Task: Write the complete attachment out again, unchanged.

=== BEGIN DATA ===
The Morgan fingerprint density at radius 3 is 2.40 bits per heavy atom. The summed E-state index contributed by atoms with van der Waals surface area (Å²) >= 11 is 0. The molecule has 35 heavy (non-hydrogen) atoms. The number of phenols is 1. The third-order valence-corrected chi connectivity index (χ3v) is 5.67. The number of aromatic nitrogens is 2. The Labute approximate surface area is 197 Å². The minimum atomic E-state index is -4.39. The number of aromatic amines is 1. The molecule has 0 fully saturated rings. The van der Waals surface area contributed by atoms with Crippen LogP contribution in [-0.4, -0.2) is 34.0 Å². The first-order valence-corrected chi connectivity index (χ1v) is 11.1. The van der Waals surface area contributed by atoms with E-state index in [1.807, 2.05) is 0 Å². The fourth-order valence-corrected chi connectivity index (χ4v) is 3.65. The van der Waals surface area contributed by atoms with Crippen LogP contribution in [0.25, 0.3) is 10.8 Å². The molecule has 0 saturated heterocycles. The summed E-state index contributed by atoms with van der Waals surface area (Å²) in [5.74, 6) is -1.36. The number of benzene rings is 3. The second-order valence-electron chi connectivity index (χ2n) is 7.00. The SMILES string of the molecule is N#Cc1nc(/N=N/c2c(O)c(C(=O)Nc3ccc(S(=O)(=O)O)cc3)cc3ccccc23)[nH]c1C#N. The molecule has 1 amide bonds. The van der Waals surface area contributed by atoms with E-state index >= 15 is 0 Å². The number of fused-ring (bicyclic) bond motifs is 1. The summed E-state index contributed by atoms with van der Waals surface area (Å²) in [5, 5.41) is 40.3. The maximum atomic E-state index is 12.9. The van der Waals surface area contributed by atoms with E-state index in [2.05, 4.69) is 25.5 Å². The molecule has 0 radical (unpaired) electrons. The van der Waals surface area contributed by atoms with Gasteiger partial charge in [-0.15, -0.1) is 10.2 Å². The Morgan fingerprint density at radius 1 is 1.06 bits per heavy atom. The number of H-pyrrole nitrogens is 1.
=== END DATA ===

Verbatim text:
The Morgan fingerprint density at radius 3 is 2.40 bits per heavy atom. The summed E-state index contributed by atoms with van der Waals surface area (Å²) >= 11 is 0. The molecule has 35 heavy (non-hydrogen) atoms. The number of phenols is 1. The third-order valence-corrected chi connectivity index (χ3v) is 5.67. The number of aromatic nitrogens is 2. The Labute approximate surface area is 197 Å². The minimum atomic E-state index is -4.39. The number of aromatic amines is 1. The molecule has 0 fully saturated rings. The van der Waals surface area contributed by atoms with Crippen LogP contribution in [-0.4, -0.2) is 34.0 Å². The first-order valence-corrected chi connectivity index (χ1v) is 11.1. The van der Waals surface area contributed by atoms with E-state index in [1.807, 2.05) is 0 Å². The fourth-order valence-corrected chi connectivity index (χ4v) is 3.65. The van der Waals surface area contributed by atoms with Crippen LogP contribution in [0.25, 0.3) is 10.8 Å². The molecule has 0 saturated heterocycles. The summed E-state index contributed by atoms with van der Waals surface area (Å²) in [5.74, 6) is -1.36. The number of benzene rings is 3. The second-order valence-electron chi connectivity index (χ2n) is 7.00. The SMILES string of the molecule is N#Cc1nc(/N=N/c2c(O)c(C(=O)Nc3ccc(S(=O)(=O)O)cc3)cc3ccccc23)[nH]c1C#N. The molecule has 1 amide bonds. The van der Waals surface area contributed by atoms with E-state index >= 15 is 0 Å². The number of fused-ring (bicyclic) bond motifs is 1. The summed E-state index contributed by atoms with van der Waals surface area (Å²) in [5, 5.41) is 40.3. The maximum atomic E-state index is 12.9. The van der Waals surface area contributed by atoms with E-state index in [2.05, 4.69) is 25.5 Å². The molecule has 0 radical (unpaired) electrons. The van der Waals surface area contributed by atoms with Gasteiger partial charge in [-0.15, -0.1) is 10.2 Å². The Morgan fingerprint density at radius 1 is 1.06 bits per heavy atom. The number of H-pyrrole nitrogens is 1.